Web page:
Friday, December 4, 2009

ECB: Separating rate setting from liquidity provision

The ECB's decision to use the average minimum bid rate instead of the fixed 1% rate for its next and last unlimited 12m tender came as a surprise. Short rate futures initially fell on the news just to recover all the losses and more as Trichet stated that this would not signal anything with respect to the outlook for rates. And indeed if one looks at the ECB staff projections for GDP growth (2010 0.1%-1.5% and 2011 0.2%-2.2%) and inflation (2010 0.9%-1.7% and 2011 0.8%-2%), then there seems to be no need to change rates over the life of the upcoming 12m tender.
To me, yesterday's decision signals that a) the ECB acknowledges the uncertainty with respect to the macro-economic outlook and is happy to have this uncertainty also reflected in the LTRO, b) the ECB wants back to an increased separation between setting the price for liquidity (aka traditional monetary policy which is dependent on the macro-economic outlook) on the one hand and of ensuring a properly working transmission mechanism of monetary policy via the provision of liquidity on the other. With this they confirm that the systemic financial crisis has been abating but that at the same time the macro-economic crisis - aka muted nominal growth - might be past its most acute phase but clearly is far from over. Indeed the liquidity provision measures have done a lot to improve the working of the transmission mechanism of monetary policy compared to one year ago. Credit spreads have tightened drastically and markets have been digesting a huge amount of credit-related supply. In turn, it is warranted to reduce the amount of excess liquidity over the upcoming year.
However, it should not be forgotten that low yields per se are only a necessary but not a sufficient condition for the transmission mechanism to work properly. Liquidity has been ample hence the lower yields and increased appetite for risk. But capitalisation across the banking sector and/or the corporate sector and/or households in a large number of countries remains poor and therefore the provision of credit via the traditional banking channel is still very restrictive.
Moreover, the ECB's economic projections imply that nominal growth should be in between 1%-3.2% for 2010 and 1%-4.2% in 2011 with the central values at 2.1% and 2.6%, respectively. Historically, these are very low levels of nominal growth and should go hand in hand with a prolonged period of low nominal yields. I have used the chart below on numerous occasions. It shows the 10y UST yields (more precisely, the 10y constant maturity treasury yield) vs. US nominal GDP growth and vs. smoothed nominal GDP growth. Not surprisingly, the longer-term trends are the same for nominal yields and nominal GDP growth.

US nominal GDP growth and nominal yields are moving in tandem over longer term
Source: St. Louis Federal Reserve, Bloomberg, Research Ahead

In the Eurozone, the situation is the same even though we have less history available to prove the point. The chart below shows the development of nominal Eurozone GDP growth vs. 10y Bund yields since the start of 1999. There has been a close co-movement for the past 10 years with the exception of this year where nominal growth fell much more than nominal bond yields. This is down to the negative growth rate being a temporary one while the bond yield has a long maturity and should therefore not be only dependent on short-term growth but is largely influenced by the medium-term outlook.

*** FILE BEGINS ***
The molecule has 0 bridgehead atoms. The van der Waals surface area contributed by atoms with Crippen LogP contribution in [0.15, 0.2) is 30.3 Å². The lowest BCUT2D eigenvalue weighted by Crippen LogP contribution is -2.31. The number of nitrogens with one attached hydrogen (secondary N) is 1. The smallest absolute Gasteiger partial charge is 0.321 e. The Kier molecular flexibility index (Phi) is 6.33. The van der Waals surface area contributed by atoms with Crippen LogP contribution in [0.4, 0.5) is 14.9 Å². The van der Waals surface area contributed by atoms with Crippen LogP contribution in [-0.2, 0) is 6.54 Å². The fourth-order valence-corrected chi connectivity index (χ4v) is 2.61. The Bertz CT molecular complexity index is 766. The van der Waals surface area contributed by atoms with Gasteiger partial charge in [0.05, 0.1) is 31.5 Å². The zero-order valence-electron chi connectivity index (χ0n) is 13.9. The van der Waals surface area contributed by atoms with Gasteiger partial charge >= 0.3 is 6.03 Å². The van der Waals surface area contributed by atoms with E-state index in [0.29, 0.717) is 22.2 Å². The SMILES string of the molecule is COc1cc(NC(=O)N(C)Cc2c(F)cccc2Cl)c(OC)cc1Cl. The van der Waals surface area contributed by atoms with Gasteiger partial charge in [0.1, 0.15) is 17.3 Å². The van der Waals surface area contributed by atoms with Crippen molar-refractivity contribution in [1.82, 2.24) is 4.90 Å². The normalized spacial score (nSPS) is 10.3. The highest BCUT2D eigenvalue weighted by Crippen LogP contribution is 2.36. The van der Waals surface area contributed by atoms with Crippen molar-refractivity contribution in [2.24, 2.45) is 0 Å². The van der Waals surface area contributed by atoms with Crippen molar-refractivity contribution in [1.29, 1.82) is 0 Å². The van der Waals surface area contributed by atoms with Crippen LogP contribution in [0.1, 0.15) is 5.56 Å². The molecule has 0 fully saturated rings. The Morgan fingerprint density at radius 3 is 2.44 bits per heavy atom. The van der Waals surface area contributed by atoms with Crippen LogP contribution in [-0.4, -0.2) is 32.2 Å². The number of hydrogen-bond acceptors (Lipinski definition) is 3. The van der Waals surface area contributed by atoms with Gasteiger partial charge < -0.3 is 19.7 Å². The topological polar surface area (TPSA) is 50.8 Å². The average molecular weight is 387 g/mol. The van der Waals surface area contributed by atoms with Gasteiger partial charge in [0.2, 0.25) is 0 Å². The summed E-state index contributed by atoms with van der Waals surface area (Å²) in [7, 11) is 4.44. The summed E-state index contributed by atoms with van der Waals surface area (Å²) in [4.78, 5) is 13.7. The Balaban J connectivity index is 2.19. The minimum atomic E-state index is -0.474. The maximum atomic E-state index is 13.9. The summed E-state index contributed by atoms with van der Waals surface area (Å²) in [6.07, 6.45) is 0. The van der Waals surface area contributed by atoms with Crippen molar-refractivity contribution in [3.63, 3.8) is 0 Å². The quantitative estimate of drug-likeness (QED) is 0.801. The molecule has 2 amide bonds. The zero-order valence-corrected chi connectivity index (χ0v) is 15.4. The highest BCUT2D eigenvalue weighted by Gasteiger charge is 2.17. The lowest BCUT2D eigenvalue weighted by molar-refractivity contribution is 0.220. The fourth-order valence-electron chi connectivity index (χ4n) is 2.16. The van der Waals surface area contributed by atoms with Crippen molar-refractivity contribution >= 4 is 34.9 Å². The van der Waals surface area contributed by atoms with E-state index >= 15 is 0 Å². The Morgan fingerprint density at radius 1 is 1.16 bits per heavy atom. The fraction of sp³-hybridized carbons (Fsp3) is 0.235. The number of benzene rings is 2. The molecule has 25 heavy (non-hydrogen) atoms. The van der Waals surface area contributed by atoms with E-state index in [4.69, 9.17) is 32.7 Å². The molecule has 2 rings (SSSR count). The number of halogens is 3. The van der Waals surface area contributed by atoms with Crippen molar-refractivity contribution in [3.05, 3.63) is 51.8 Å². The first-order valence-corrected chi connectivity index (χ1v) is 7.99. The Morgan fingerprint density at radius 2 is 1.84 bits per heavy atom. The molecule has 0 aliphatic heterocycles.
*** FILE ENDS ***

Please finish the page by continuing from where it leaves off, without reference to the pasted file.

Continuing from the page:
In between January 1999 and Dec 2008, nominal GDP growth averaged 4.2% (based on 2.1% average real growth and an average GDP deflator of 2.1%) while 10y Bund yields averaged 4.3%. That the two averages are very similar should not be seen as a coincidence as nominal bond yields need to be closely linked to nominal GDP growth over the medium term.

Also in the Eurozone nominal yields and nominal growth are co-moving over the medium term
Source: Bloomberg, Research Ahead

The relationship of nominal growth and nominal yields in combination with the ECB's economic projections, supports my expectation that nominal yields should remain low for a pro-tracted period of time. Additionally, it should not be forgotten that if nominal growth should indeed be around 2.5% for a multi-year period, then 10y nominal Bund yields of 3-4% are not really accommodative. Furthermore, we should not forget that even with an unchanged level of the ECB repo rate of 1%, as core inflation continues to fall, the realised real interest rates for most market participants will be rising nevertheless during 2010.

To conclude, the ECB has started on its exit path with respect to the emergency measures enacted to support the financial system. It thereby tries to better separate rate setting from the provision of liquidity. It has made no decision with respect to its exit strategy from the record-low repo rate environment. This will be dependent on the outlook for inflation and growth and at present it does not look like 2011 will be the year of the first rate hike.

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